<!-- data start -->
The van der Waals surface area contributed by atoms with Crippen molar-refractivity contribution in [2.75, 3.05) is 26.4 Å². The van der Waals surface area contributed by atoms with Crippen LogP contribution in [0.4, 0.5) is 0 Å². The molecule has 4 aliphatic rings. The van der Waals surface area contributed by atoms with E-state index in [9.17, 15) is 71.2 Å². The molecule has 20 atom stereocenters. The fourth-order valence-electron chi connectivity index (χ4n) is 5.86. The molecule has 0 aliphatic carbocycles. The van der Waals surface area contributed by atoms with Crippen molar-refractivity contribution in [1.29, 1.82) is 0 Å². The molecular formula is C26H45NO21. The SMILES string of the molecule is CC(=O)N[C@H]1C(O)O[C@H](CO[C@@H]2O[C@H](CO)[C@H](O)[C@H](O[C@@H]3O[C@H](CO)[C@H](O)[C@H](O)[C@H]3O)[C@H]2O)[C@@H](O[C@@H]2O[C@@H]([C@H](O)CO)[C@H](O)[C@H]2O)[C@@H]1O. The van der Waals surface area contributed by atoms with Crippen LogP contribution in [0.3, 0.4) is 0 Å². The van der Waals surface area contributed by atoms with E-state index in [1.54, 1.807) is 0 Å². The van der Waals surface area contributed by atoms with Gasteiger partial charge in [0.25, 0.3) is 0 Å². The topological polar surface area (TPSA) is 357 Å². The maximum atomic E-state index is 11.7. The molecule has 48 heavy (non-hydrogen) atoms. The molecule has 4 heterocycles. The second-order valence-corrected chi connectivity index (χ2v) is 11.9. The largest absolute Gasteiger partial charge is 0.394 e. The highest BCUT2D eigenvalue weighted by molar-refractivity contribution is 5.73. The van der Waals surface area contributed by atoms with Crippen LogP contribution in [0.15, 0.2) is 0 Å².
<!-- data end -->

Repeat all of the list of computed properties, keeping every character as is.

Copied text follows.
The van der Waals surface area contributed by atoms with Crippen molar-refractivity contribution in [2.75, 3.05) is 26.4 Å². The van der Waals surface area contributed by atoms with Crippen LogP contribution in [0.4, 0.5) is 0 Å². The molecule has 4 aliphatic rings. The van der Waals surface area contributed by atoms with E-state index in [9.17, 15) is 71.2 Å². The molecule has 20 atom stereocenters. The fourth-order valence-electron chi connectivity index (χ4n) is 5.86. The molecule has 0 aliphatic carbocycles. The van der Waals surface area contributed by atoms with Crippen molar-refractivity contribution in [1.29, 1.82) is 0 Å². The molecular formula is C26H45NO21. The SMILES string of the molecule is CC(=O)N[C@H]1C(O)O[C@H](CO[C@@H]2O[C@H](CO)[C@H](O)[C@H](O[C@@H]3O[C@H](CO)[C@H](O)[C@H](O)[C@H]3O)[C@H]2O)[C@@H](O[C@@H]2O[C@@H]([C@H](O)CO)[C@H](O)[C@H]2O)[C@@H]1O. The van der Waals surface area contributed by atoms with Crippen LogP contribution in [0.3, 0.4) is 0 Å². The van der Waals surface area contributed by atoms with E-state index in [1.54, 1.807) is 0 Å². The van der Waals surface area contributed by atoms with Gasteiger partial charge in [0.25, 0.3) is 0 Å². The topological polar surface area (TPSA) is 357 Å². The maximum atomic E-state index is 11.7. The molecule has 48 heavy (non-hydrogen) atoms. The molecule has 4 heterocycles. The second-order valence-corrected chi connectivity index (χ2v) is 11.9. The largest absolute Gasteiger partial charge is 0.394 e. The highest BCUT2D eigenvalue weighted by molar-refractivity contribution is 5.73. The van der Waals surface area contributed by atoms with Crippen LogP contribution in [0.15, 0.2) is 0 Å².